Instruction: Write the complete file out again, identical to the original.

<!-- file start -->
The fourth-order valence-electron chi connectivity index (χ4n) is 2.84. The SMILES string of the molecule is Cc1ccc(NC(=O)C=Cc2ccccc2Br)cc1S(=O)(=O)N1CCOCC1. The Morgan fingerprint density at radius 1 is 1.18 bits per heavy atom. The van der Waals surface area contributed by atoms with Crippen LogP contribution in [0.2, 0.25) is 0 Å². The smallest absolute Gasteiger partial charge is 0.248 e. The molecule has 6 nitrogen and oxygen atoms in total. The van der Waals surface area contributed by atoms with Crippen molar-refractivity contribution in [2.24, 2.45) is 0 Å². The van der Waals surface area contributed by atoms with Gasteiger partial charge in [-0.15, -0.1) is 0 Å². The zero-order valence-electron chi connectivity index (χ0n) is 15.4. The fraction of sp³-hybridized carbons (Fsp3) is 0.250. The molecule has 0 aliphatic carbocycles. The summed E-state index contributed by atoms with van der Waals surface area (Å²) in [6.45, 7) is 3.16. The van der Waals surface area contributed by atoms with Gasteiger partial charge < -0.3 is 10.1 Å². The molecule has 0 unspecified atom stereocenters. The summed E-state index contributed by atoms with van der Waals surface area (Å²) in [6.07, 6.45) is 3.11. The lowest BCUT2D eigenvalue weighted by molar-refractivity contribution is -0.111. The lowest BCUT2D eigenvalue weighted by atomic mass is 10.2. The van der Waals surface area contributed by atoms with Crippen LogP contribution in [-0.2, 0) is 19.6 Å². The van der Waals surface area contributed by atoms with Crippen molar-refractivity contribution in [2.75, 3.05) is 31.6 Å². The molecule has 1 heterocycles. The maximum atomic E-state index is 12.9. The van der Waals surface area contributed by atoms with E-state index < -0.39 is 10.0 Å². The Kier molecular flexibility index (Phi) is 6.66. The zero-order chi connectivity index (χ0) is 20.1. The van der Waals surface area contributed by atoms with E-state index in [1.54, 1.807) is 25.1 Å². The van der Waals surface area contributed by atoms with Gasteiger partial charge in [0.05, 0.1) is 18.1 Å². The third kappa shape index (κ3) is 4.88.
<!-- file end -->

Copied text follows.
The fourth-order valence-electron chi connectivity index (χ4n) is 2.84. The SMILES string of the molecule is Cc1ccc(NC(=O)C=Cc2ccccc2Br)cc1S(=O)(=O)N1CCOCC1. The Morgan fingerprint density at radius 1 is 1.18 bits per heavy atom. The van der Waals surface area contributed by atoms with Crippen LogP contribution in [0.2, 0.25) is 0 Å². The smallest absolute Gasteiger partial charge is 0.248 e. The molecule has 6 nitrogen and oxygen atoms in total. The van der Waals surface area contributed by atoms with Crippen molar-refractivity contribution in [2.24, 2.45) is 0 Å². The van der Waals surface area contributed by atoms with Gasteiger partial charge in [-0.15, -0.1) is 0 Å². The zero-order valence-electron chi connectivity index (χ0n) is 15.4. The fraction of sp³-hybridized carbons (Fsp3) is 0.250. The molecule has 0 aliphatic carbocycles. The summed E-state index contributed by atoms with van der Waals surface area (Å²) in [6.45, 7) is 3.16. The van der Waals surface area contributed by atoms with Gasteiger partial charge < -0.3 is 10.1 Å². The molecule has 0 unspecified atom stereocenters. The summed E-state index contributed by atoms with van der Waals surface area (Å²) in [6.07, 6.45) is 3.11. The lowest BCUT2D eigenvalue weighted by molar-refractivity contribution is -0.111. The lowest BCUT2D eigenvalue weighted by atomic mass is 10.2. The van der Waals surface area contributed by atoms with Crippen LogP contribution in [-0.2, 0) is 19.6 Å². The van der Waals surface area contributed by atoms with Crippen molar-refractivity contribution in [2.75, 3.05) is 31.6 Å². The molecule has 1 heterocycles. The maximum atomic E-state index is 12.9. The van der Waals surface area contributed by atoms with E-state index < -0.39 is 10.0 Å². The Kier molecular flexibility index (Phi) is 6.66. The zero-order chi connectivity index (χ0) is 20.1. The van der Waals surface area contributed by atoms with E-state index in [1.54, 1.807) is 25.1 Å². The van der Waals surface area contributed by atoms with Gasteiger partial charge in [0.05, 0.1) is 18.1 Å². The third kappa shape index (κ3) is 4.88.